I’m very pleased to annouce a guest blogger for today’s post. My friend and fellow writer Jacquie Pearce has a new book out — and we are celebrating her wonderful accomplishment!
MYSTERY OF THE MISSING LUCK is an early chapter book, published by Orca Books in the Echoes imprint.
And to add to the festivities, I think a little contest is in order. Tune in at the bottom of this post to find out more. But first…here’s Jacquie!
Thanks, kc, for helping me celebrate the launch of my new chapter book, Mystery of the Missing Luck (Orca). The story (for kids ages 6-8) is about the relationship between a young girl and her grandmother and what happens when a lucky cat statue disappears from the grandmother’s Japanese bakery (more info on Orca’s website: HERE).
In this post, I thought I’d give you a glimpse into how the lucky cat got into the story in the first place.
The lucky cat statue with one raised paw is a popular welcoming figure in Japanese and Chinese businesses (especially restaurants). It’s often mistakenly called the Chinese Lucky Cat, but it’s actually from Japan (where it’s known as Maneko Neko, the beckoning cat). Maneki Neko’s beckoning paw is said to attract customers and good fortune.
I first became intrigued by the beckoning cat figure while travelling in Japan to research a contemporary YA novel and a possible historical novel. I found myself looking out for Maneki Neko statues and looking into the history and folklore around the Maneki Neko (the first Maneki Neko is said to have brought good luck to a poor temple near Edo in the 17th C).
I also came across Anpan Man, a popular Japanese cartoon character named after a Japanese bun filled with red bean paste. That took me off on a tangent of research on Japanese bakeries (the technique of making bread was introduced to Japan by the Portuguese in the late 19th C) – not to mention manga, anime and a bunch of other Japanese topics (including ninjas).
Does this sound like way too many ideas? That’s one of the dangers of story research (especially if it involves travel to another country where everything is novel and interesting). Even when I stick with one idea, I always end up with way more background information than I can use in a story (kc, I’m sure this happens to you as well).
I ended up writing both the contemporary YA novel set in Japan (Manga Touch, Orca 2007) and the picture book story, while the historical novel is still on the back-burner.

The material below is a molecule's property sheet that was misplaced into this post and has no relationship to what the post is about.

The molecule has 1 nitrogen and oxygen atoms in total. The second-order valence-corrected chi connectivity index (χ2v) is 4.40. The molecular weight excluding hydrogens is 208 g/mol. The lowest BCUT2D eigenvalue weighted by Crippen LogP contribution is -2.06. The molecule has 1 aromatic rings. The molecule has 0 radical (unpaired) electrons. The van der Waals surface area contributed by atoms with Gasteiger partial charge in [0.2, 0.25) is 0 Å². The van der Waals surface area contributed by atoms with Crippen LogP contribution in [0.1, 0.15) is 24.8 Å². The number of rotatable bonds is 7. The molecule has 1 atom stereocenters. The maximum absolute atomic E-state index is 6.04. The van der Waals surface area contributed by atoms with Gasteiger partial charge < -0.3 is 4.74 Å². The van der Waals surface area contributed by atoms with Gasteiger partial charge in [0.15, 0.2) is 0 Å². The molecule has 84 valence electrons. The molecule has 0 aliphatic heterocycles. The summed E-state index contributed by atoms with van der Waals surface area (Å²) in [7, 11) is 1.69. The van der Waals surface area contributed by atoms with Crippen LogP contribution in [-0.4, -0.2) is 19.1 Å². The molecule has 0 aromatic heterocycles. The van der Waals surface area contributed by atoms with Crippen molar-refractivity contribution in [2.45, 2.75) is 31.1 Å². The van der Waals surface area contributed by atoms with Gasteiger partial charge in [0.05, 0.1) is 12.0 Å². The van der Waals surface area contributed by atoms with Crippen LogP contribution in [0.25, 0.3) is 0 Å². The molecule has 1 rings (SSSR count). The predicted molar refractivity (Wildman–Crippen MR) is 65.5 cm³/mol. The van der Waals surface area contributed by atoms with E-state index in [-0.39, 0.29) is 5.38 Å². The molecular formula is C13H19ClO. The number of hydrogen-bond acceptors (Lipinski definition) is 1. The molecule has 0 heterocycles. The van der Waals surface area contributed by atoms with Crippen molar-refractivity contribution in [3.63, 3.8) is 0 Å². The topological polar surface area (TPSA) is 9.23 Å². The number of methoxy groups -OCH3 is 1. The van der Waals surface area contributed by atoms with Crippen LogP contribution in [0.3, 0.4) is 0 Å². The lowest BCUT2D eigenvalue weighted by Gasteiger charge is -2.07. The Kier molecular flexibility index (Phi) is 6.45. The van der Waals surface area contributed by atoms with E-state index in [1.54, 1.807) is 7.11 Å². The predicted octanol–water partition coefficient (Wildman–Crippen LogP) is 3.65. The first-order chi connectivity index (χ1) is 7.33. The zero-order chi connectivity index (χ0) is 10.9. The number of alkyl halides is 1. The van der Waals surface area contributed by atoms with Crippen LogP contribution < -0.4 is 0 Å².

The picture book story about the first Maneki Neko was accepted by a publisher, then cancelled, and is currently sitting with another publisher. With the future of the picture book story uncertain, Maneki Neko somehow joined itself to the bakery research and found its way into a contemporary chapter book story involving a beckoning cat statue and a Japanese bakery, but set in North America. That’s how Mystery of the Missing Luck came into being. I’d also accumulated enough facts, stories and photos to create a
whole Maneki Neko-themed blog: http://luckymanekineko.wordpress.com/
If you’re still following this twisting tail, or even if you’ve jumped to the end, maybe you’re already a fan of Maneko Neko, the beckoning cat, or maybe you’re intrigued by this friendly-looking good luck figure. Or maybe you just like kids’ books. In any case, you’re welcome to visit my blog (http://wildink.wordpress.com/) or the Lucky Cat-Maneki Neko blog and enter the Lucky Cat contest (to win a Lucky Cat prize pack).
We’re also giving away a copy of Mystery of the Missing Luck here on kc’s blog (just leave a comment and let us know you’re interested). There will be more book giveaways on other stops on my blog tour, too (all draws on May 20). Next stop: the blog of Orca Book Publishers: http://orcabook.com/blog/
Hey — me again! Thanks so much for telling us the long and complicated tail of your Maneki-Neko story, Jacquie!
Now, you heard the author — there’s a chance to win a copy of her new book, if you comment here or on my facebook page. And if you link to this post or to Jacquie’s contest, I’ll throw in a copy of Darby’s latest story, FACING FIRE, too!
What are you waiting for?